Steve McQueen returns to the documentary realm with Occupied City
by David Katz
- The British artist and filmmaker is in production on his first feature-length doc, focusing on his adoptive city of Amsterdam amidst World War II
After winning Oscars for 12 Years a Slave [+see also:
interview: Michael Fassbender
film profile] and the Turner Prize earlier in his career for his video installations, British filmmaker Steve McQueen’s latest field to excel in is the historical documentary. Having garnered some career-best praise for his BBC miniseries Uprising (a non-fiction follow-up to Small Axe, his landmark study of black British life), he is moving ahead with another documentary project, Occupied City, which will be a history of Amsterdam under Nazi occupation amidst World War II.
The film is budgeted at over $5 million – a large figure for a movie of this type – and US producers A24 and New Regency have boarded as co-financiers and international rights holders, joining Film4 and Lammas Park from the UK, and Family Affair Films from the Netherlands. Floor Onrust from the latter company is producing. Further partners on the Dutch-UK-US co-production are the Netherlands Film Fund, the Mondriaan Fund and the Amsterdam Fund for the Arts.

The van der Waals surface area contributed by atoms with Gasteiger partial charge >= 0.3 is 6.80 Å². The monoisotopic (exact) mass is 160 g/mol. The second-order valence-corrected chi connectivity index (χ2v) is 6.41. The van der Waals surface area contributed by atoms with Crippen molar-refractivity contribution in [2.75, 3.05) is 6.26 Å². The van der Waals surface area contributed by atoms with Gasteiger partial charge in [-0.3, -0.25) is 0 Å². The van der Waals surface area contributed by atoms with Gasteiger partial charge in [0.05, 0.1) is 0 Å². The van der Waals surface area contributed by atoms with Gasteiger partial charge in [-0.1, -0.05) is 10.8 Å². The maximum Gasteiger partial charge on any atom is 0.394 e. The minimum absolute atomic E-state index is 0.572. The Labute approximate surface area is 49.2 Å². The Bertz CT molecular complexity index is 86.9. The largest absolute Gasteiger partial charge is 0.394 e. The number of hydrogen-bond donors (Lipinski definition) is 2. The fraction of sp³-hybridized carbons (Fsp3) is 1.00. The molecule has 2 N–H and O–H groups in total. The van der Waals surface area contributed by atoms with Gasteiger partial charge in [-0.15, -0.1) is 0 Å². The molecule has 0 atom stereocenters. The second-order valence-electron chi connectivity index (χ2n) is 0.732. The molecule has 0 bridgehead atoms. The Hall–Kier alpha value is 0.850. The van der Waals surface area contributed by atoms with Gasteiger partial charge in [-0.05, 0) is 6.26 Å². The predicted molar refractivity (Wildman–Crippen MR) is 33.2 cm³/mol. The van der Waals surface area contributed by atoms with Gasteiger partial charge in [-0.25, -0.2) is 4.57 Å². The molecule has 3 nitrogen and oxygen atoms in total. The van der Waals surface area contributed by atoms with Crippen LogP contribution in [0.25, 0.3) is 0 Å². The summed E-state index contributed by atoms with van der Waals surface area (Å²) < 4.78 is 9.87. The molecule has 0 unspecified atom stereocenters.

First announced three years ago, the film is based on a book by McQueen’s wife, journalist and filmmaker Bianca Stigter, entitled Atlas of an Occupied City. Amsterdam 1940-1945. A previous statement by the Netherlands Film Fund went, “Living in Amsterdam is like living with spirits. It looks like there are two parallel worlds. The past is always present.” A large element of the film will be looking at the Amsterdam of the present, and bringing out its “hidden history” and “traces” of the past. McQueen himself has been based in the city for several decades now.
New Regency, McQueen’s collaborator on 12 Years a Slave and Widows [+see also:
interview: Steve McQueen
film profile], is also producing his next narrative feature, entitled Blitz, the topic of which hasn’t been revealed yet (although the title, of course, references the German bombing campaign in the UK, taking place contemporaneous with Occupied City’s events). Stigter has her Holocaust documentary Three Minutes - A Lengthening [+see also:
interview: Bianca Stigter
film profile] showing at this month’s Sundance, after premiering in Venice’s Giornate degli Autori last year.
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